Sask. company wants improvements to ‘outdated’ wastewater operator certification

A Saskatchewan training company is calling for changes to the province’s wastewater operator certification program.

Advanced Municipal Solutions (AMS) provides water operation training to First Nations and municipalities.

“The model we’re using right now is, I would say, outdated,” said Dawn Dierker, the director of training at AMS.

Operators undergo a four-day boot camp-style training and write their certification exam on the fifth day, according to Dierker.

She says the program worked 20 years ago when operators had years of experience. Now, operators have gaps in their education and would benefit from longer training, Dierker says.

AMS wants to work with the First Nations Water Association to put together a new, longer program with online and hands-on training.

“I think we’ll see a really good success rate for operators on First Nations.”

Dierker says with a change in programming, Saskatchewan could see stronger retention of wastewater operators, and in turn, she says water quality could improve.

“On First Nations, there is a definite lack of certified operators. It’s a very difficult job to fill,” Dierker said.

The Safe Drinking Water Foundation says certified operators are underpaid on First Nations because there’s a lack of funding.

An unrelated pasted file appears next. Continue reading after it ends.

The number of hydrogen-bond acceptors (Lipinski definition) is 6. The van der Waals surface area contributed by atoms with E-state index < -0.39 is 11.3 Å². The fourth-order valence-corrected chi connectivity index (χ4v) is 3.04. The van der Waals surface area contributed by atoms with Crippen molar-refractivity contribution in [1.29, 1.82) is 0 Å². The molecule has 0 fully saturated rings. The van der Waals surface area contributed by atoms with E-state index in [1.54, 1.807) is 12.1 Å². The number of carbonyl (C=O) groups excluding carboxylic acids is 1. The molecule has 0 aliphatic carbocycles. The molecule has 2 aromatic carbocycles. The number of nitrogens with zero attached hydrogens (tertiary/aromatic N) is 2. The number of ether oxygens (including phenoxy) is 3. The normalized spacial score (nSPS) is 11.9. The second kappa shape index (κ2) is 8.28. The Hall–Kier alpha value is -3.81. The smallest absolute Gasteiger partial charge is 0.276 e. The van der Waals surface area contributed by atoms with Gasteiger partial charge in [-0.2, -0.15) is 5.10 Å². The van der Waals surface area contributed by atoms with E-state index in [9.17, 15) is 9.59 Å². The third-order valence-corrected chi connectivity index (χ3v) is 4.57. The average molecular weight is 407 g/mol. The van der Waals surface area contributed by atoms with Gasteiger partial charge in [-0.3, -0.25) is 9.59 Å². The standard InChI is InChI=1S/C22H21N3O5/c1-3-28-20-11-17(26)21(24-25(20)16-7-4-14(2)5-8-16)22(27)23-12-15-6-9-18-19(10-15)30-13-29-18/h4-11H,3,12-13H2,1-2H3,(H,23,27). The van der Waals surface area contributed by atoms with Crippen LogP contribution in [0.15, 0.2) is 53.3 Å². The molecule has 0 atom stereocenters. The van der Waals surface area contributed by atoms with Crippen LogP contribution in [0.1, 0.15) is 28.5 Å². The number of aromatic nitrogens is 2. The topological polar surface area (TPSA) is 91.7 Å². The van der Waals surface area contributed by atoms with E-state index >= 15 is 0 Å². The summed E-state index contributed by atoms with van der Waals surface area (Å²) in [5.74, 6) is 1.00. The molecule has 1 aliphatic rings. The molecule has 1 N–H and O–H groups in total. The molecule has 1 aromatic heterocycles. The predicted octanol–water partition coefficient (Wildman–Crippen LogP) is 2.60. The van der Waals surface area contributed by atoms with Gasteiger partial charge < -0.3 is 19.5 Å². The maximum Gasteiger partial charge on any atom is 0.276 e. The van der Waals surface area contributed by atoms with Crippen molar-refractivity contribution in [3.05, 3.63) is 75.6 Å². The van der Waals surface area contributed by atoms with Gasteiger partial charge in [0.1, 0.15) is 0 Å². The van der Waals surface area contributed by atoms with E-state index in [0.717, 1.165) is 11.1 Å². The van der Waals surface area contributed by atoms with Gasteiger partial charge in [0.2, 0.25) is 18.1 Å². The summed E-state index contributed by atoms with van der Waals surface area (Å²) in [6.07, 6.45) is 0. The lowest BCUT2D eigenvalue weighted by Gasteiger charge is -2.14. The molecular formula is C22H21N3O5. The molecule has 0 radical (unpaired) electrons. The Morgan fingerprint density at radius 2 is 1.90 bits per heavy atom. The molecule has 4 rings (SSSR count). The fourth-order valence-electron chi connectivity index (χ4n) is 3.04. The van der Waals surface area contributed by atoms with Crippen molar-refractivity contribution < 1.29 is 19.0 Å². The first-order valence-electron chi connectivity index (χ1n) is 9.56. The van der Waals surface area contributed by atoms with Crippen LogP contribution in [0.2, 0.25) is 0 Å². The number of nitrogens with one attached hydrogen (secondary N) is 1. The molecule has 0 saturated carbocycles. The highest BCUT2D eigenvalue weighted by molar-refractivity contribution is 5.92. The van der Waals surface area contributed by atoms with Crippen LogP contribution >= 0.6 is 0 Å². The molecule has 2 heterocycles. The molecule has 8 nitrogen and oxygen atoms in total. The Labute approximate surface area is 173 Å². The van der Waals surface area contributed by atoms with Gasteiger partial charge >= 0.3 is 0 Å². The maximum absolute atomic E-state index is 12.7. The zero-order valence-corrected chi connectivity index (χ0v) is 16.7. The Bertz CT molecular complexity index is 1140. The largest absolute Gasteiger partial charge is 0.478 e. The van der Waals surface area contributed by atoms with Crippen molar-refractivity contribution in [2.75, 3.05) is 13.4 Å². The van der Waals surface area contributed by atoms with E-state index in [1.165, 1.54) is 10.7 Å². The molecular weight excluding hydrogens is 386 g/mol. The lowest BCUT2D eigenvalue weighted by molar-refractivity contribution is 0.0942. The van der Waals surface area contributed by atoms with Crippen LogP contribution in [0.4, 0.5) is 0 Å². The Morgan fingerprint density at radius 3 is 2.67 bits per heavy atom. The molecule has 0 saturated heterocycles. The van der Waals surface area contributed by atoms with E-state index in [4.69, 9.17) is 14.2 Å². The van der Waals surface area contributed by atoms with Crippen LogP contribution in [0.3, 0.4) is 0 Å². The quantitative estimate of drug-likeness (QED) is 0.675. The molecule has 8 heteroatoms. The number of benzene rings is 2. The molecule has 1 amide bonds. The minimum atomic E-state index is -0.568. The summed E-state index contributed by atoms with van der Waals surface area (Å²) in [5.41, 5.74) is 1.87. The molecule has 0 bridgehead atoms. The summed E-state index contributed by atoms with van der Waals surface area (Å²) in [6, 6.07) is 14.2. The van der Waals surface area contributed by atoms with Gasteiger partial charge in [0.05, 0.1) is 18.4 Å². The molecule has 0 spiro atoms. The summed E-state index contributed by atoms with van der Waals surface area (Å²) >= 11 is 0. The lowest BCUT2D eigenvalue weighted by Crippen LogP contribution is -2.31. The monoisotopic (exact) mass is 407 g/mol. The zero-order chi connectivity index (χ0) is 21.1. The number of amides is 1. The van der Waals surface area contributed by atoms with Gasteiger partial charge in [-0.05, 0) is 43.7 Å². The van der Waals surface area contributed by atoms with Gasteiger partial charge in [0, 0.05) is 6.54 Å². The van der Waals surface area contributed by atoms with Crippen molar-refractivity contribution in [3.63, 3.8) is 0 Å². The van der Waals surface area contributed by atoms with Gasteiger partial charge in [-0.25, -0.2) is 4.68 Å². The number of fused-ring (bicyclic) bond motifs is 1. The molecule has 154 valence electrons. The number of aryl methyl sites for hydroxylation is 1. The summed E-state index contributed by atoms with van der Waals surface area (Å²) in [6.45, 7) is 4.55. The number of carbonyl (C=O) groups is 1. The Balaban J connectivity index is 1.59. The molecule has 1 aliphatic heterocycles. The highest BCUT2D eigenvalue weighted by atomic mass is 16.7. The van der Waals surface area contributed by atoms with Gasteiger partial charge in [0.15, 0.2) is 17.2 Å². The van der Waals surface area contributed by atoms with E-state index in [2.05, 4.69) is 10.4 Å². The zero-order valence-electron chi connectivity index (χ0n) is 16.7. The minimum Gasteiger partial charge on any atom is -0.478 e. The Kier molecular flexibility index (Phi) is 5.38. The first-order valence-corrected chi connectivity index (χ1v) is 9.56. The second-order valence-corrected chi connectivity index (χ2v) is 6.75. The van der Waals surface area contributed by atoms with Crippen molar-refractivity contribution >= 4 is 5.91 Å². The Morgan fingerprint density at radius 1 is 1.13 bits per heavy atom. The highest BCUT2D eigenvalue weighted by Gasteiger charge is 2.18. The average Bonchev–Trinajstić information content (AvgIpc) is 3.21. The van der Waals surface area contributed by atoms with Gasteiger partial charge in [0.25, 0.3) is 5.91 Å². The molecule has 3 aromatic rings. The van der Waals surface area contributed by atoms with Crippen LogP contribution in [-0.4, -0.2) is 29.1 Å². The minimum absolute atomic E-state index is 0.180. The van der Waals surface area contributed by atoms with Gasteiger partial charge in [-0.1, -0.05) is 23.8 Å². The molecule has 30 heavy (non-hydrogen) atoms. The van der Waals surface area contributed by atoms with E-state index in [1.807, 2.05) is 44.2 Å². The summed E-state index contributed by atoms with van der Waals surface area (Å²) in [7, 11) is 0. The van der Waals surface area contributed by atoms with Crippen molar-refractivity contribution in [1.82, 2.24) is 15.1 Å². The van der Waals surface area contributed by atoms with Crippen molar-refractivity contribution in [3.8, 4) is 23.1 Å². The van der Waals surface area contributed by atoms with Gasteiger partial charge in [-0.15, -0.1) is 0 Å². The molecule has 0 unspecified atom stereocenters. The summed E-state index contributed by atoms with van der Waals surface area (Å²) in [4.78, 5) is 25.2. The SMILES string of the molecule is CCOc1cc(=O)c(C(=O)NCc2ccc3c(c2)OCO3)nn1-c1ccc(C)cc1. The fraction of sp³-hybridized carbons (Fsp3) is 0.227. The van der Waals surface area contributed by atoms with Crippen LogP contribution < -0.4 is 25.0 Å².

“And this means, once they have experience and they have their certifications, they often leave to go to urban centers because they’re paid better,” said Nicole Hancock, the executive director of the charity.

Little Pine First Nation is working on training and securing a water operator, according to Indigenous Services Canada (ISC).

The community, southwest of Rosetown, Sask., has been under a boil water advisory for four years.

“When water operator training is successfully completed, the community could be in a position to lift the long-term drinking water advisory,” according to ISC.

The Water Security Agency manages Saskatchewan’s water supply and overlooks water operator training standards.

“We’re always making sure that we’re using the latest best practices and the programs that we offer are meeting the needs of the province,” communications manager Sean Osmar says.

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